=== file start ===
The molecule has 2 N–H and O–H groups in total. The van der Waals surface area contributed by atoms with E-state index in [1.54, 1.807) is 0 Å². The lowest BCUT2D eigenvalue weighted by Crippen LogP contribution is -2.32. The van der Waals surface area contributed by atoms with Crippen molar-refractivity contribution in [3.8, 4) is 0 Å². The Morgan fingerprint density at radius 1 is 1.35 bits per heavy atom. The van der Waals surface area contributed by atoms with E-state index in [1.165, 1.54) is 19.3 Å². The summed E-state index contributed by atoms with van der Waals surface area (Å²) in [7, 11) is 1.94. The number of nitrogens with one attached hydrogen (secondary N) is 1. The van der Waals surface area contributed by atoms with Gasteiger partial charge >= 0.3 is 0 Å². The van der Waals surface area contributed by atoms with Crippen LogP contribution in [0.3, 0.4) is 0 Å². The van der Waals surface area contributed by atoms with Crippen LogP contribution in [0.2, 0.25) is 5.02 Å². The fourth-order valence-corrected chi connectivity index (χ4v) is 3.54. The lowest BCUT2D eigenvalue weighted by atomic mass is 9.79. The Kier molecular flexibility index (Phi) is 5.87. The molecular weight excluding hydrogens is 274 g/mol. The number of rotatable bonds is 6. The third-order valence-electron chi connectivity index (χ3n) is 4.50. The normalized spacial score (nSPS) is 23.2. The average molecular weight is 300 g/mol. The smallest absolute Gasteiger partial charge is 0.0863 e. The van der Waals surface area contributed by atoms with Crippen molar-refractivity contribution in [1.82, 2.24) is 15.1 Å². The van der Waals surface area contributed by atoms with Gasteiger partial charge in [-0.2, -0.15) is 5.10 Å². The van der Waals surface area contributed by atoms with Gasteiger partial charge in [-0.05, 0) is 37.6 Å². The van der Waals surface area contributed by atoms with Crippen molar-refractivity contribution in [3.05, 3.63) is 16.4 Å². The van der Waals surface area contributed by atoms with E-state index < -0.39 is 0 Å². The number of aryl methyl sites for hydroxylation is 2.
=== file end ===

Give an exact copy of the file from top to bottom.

The molecule has 2 N–H and O–H groups in total. The van der Waals surface area contributed by atoms with E-state index in [1.54, 1.807) is 0 Å². The lowest BCUT2D eigenvalue weighted by Crippen LogP contribution is -2.32. The van der Waals surface area contributed by atoms with Crippen molar-refractivity contribution in [3.8, 4) is 0 Å². The Morgan fingerprint density at radius 1 is 1.35 bits per heavy atom. The van der Waals surface area contributed by atoms with E-state index in [1.165, 1.54) is 19.3 Å². The summed E-state index contributed by atoms with van der Waals surface area (Å²) in [7, 11) is 1.94. The number of nitrogens with one attached hydrogen (secondary N) is 1. The van der Waals surface area contributed by atoms with Gasteiger partial charge >= 0.3 is 0 Å². The van der Waals surface area contributed by atoms with Crippen LogP contribution in [0.3, 0.4) is 0 Å². The van der Waals surface area contributed by atoms with Crippen LogP contribution in [0.2, 0.25) is 5.02 Å². The fourth-order valence-corrected chi connectivity index (χ4v) is 3.54. The lowest BCUT2D eigenvalue weighted by atomic mass is 9.79. The Kier molecular flexibility index (Phi) is 5.87. The molecular weight excluding hydrogens is 274 g/mol. The number of rotatable bonds is 6. The third-order valence-electron chi connectivity index (χ3n) is 4.50. The normalized spacial score (nSPS) is 23.2. The average molecular weight is 300 g/mol. The smallest absolute Gasteiger partial charge is 0.0863 e. The van der Waals surface area contributed by atoms with Crippen molar-refractivity contribution in [1.82, 2.24) is 15.1 Å². The van der Waals surface area contributed by atoms with Gasteiger partial charge in [-0.2, -0.15) is 5.10 Å². The van der Waals surface area contributed by atoms with Gasteiger partial charge in [-0.05, 0) is 37.6 Å². The van der Waals surface area contributed by atoms with Crippen molar-refractivity contribution in [3.05, 3.63) is 16.4 Å². The van der Waals surface area contributed by atoms with E-state index < -0.39 is 0 Å². The number of aryl methyl sites for hydroxylation is 2.